Faulty products and inadequate designs - there should be less of them under the new CodeMark building product certification scheme which was launched at the Australian Building Codes Board (ABCB) National Conference in September.

Under CodeMark, third-party certification bodies evaluate and certify products to ensure they meet specified requirements of the Building Code of Australia and/or the New Zealand Building Code. The ABCB and New Zealand’s Department of Building and Housing manage the scheme in their respective countries. JAS-ANZ, the Joint Accreditation System of Australia and New Zealand, accredits certification bodies, who in turn evaluate and certify building products. Certificate holders are entitled to display the CodeMark ‘Mark of Conformity’, and in so doing can bolster their market credibility.

Chief executive of JAS-ANZ, Tony Craven is confident that the entire building supply chain will benefit from the new scheme. “It is transparent and impartial,” he says, noting CodeMark helps protect consumers and aid them in getting “what they think they are buying.”

Materials, methods of construction and designs can come under the new scheme. The key benefits include: providing mandatory product acceptance by building control authorities1; managing legal liability; increasing market potential and efficiency; giving designers, architects, builders, building control authorities and consumers greater confidence and certainty; and facilitating the use of new and innovative products.

Now that the Scheme has been launched, organisations that want to become CodeMark certification bodies are being strongly encouraged to apply to JAS-ANZ for accreditation under the scheme. The ABCB will list an online database of certified products and certification bodies as they become available. The ABCB is promoting the new mark and will monitor JAS-ANZ’s performance and review the scheme periodically.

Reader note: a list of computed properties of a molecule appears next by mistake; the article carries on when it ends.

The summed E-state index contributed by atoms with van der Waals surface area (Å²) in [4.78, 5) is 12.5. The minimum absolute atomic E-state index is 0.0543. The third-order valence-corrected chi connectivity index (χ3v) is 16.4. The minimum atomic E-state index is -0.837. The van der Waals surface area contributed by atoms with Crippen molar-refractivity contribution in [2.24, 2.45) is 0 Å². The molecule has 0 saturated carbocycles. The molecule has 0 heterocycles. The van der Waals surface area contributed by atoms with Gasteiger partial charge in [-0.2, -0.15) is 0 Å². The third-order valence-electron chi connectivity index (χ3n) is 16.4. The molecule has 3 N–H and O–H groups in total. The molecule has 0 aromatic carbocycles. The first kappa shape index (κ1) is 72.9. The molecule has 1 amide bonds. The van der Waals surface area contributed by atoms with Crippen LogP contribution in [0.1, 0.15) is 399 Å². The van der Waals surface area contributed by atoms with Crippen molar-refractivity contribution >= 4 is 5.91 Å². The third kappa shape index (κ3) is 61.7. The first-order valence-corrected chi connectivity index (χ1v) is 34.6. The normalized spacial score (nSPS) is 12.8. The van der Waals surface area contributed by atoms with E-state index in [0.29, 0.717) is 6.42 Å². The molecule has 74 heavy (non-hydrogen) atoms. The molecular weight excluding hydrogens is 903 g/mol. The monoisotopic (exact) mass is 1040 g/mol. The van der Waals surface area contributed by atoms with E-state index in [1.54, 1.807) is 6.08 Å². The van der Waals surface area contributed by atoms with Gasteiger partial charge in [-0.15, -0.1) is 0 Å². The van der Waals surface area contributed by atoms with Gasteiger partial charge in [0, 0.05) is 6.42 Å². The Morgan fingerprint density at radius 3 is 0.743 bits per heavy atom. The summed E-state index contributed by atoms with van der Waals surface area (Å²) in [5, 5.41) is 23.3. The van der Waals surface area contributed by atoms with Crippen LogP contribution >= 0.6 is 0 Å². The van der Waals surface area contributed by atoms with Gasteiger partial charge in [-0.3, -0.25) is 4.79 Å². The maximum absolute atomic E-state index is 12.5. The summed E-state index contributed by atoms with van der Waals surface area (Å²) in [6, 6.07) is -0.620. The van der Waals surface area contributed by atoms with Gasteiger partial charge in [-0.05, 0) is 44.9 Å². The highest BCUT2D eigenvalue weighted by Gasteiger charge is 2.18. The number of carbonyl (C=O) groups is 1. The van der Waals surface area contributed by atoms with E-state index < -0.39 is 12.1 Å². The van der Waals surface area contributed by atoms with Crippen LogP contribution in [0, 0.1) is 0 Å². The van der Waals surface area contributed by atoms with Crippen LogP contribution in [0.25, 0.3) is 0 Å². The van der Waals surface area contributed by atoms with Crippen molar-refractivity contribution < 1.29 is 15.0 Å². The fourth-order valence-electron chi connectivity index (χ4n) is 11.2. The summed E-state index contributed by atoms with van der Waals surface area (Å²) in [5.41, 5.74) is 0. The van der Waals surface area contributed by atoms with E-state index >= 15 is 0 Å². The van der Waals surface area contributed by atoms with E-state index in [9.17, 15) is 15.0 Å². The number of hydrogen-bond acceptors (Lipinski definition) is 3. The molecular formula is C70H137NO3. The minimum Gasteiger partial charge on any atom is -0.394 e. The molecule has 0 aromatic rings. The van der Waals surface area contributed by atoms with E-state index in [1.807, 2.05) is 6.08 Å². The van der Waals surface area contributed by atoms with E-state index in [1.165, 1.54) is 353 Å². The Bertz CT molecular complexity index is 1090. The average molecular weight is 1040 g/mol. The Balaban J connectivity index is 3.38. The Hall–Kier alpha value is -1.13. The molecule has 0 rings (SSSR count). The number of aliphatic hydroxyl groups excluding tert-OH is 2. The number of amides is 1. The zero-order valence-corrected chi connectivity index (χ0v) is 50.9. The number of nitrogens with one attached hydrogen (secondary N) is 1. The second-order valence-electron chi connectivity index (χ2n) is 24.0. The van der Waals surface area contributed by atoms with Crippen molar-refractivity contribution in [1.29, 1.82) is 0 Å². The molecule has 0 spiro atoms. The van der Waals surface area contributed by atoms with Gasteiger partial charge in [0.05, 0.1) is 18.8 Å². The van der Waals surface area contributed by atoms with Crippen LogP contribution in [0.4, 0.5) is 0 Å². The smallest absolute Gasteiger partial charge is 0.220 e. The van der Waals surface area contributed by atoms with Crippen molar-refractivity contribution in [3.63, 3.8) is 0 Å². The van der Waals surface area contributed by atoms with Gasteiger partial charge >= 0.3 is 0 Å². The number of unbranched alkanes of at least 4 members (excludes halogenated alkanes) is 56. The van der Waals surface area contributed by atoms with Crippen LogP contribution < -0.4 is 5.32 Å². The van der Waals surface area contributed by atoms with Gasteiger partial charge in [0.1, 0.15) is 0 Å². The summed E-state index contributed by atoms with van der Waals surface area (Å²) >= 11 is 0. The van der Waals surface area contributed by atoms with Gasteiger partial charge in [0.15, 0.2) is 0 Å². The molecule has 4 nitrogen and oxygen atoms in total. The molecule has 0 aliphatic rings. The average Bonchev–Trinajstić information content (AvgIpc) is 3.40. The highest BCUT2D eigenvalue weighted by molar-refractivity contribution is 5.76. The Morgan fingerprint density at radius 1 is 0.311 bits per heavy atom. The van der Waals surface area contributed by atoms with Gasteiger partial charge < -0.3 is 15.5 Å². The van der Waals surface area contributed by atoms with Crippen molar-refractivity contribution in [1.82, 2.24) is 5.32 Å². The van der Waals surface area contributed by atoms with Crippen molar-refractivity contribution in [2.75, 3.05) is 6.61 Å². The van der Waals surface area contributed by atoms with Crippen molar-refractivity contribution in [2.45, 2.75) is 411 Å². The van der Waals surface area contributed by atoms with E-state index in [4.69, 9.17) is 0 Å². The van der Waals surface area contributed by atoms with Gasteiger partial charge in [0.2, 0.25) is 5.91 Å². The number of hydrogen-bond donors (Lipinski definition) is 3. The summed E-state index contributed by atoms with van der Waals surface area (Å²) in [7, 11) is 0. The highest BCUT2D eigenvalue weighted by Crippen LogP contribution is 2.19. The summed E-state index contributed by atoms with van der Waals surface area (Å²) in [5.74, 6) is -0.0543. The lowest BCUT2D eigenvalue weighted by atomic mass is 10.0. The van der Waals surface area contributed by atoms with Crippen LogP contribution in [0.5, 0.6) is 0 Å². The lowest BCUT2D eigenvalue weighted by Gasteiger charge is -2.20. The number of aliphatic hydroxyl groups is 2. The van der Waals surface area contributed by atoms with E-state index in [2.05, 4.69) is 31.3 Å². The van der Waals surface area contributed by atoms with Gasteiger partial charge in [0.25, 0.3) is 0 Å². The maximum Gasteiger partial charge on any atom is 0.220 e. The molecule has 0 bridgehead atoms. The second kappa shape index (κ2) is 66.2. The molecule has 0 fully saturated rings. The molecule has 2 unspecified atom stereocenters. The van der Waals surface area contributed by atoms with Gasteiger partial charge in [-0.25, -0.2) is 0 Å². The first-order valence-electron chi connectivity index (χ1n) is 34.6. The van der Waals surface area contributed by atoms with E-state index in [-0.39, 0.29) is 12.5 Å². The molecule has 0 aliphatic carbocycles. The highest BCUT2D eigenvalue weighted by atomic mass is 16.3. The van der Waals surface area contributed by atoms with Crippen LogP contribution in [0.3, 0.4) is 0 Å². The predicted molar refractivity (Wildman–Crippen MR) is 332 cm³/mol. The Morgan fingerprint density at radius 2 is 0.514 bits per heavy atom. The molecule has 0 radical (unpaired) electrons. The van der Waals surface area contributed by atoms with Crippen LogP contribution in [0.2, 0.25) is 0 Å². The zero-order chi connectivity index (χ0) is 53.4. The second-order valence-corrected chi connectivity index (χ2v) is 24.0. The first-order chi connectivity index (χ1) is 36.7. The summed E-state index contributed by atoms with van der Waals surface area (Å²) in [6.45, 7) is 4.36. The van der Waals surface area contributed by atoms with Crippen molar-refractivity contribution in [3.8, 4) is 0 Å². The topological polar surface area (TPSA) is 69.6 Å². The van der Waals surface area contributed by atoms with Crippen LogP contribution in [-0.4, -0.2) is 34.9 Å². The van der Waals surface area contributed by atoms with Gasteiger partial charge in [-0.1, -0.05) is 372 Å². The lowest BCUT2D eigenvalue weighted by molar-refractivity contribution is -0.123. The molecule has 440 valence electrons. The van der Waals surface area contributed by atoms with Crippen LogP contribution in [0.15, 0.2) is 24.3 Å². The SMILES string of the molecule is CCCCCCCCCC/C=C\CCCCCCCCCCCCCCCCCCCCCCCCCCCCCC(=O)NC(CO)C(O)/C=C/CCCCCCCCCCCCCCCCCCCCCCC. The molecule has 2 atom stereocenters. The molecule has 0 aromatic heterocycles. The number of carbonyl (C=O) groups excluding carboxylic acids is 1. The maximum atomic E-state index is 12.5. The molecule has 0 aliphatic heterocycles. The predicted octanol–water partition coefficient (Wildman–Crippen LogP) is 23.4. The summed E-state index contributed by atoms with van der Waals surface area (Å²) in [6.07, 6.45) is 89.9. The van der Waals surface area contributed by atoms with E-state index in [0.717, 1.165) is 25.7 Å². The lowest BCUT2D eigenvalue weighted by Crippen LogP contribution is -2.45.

David Wood, of Certification Solutions says that third-party certification through JAS-ANZ will promote widespread acceptance of the scheme and ensure quicker certification turnaround times and lower costs. “By opening up the process to the competitive market spirit, you can have several certification bodies.” Wood says CodeMark gives the industry and consumers what they want – one clearly identifiable certification logo. He adds that certification bodies will “quite willingly” withdraw a product’s stamp of approval if necessary to safeguard consumers. Certification bodies will crack down on fraudulent use of the mark. At the same time, the role of the ABCB and JAS-ANZ as overseers helps ensure that certification bodies themselves act appropriately. “It’s a very transparent system,” says Wood. “That’s the great thing about it.”

Meanwhile Sam Guindi, manager of building and engineering products at the international assurance organisation, SAI Global, says CodeMark improves the quality of building products and services, and acts as a risk management tool for the sector. “It helps manage legal risks for the building profession, as well as giving consumers and end users the confidence that the product they are purchasing is compliant.“The CodeMark scheme provides this assurance. Building industry bodies are confident that CodeMark will help the long-term strength of the sector.”

1 At the time this article was written, some jurisdictions were still in the process of includingy provisions in their legislation to require building control authorities to accept CodeMark certified products (provided they comply with the relevant CodeMark certificate, including any conditions and limitations).

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